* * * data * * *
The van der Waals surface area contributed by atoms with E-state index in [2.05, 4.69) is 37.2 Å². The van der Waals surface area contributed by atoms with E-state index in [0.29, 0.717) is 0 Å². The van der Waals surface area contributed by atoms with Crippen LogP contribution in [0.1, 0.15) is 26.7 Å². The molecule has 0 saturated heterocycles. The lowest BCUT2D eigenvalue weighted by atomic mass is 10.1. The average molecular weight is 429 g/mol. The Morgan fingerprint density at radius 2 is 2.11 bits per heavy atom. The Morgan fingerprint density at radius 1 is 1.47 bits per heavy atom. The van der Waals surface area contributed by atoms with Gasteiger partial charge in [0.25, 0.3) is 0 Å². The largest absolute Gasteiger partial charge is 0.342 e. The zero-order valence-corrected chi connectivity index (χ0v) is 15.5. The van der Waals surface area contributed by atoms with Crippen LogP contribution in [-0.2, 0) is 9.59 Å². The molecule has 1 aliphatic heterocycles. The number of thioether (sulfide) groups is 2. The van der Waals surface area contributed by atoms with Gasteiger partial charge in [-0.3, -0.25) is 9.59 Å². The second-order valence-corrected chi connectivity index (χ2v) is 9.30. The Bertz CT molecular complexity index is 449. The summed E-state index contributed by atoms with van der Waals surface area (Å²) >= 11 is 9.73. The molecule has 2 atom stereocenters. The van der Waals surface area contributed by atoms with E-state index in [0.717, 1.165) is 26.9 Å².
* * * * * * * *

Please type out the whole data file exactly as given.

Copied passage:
The van der Waals surface area contributed by atoms with E-state index in [2.05, 4.69) is 37.2 Å². The van der Waals surface area contributed by atoms with E-state index in [0.29, 0.717) is 0 Å². The van der Waals surface area contributed by atoms with Crippen LogP contribution in [0.1, 0.15) is 26.7 Å². The molecule has 0 saturated heterocycles. The lowest BCUT2D eigenvalue weighted by atomic mass is 10.1. The average molecular weight is 429 g/mol. The Morgan fingerprint density at radius 2 is 2.11 bits per heavy atom. The Morgan fingerprint density at radius 1 is 1.47 bits per heavy atom. The van der Waals surface area contributed by atoms with Gasteiger partial charge in [0.25, 0.3) is 0 Å². The largest absolute Gasteiger partial charge is 0.342 e. The zero-order valence-corrected chi connectivity index (χ0v) is 15.5. The van der Waals surface area contributed by atoms with Crippen LogP contribution in [-0.2, 0) is 9.59 Å². The molecule has 1 aliphatic heterocycles. The number of thioether (sulfide) groups is 2. The van der Waals surface area contributed by atoms with Gasteiger partial charge in [-0.3, -0.25) is 9.59 Å². The second-order valence-corrected chi connectivity index (χ2v) is 9.30. The Bertz CT molecular complexity index is 449. The summed E-state index contributed by atoms with van der Waals surface area (Å²) >= 11 is 9.73. The molecule has 2 atom stereocenters. The van der Waals surface area contributed by atoms with E-state index in [0.717, 1.165) is 26.9 Å².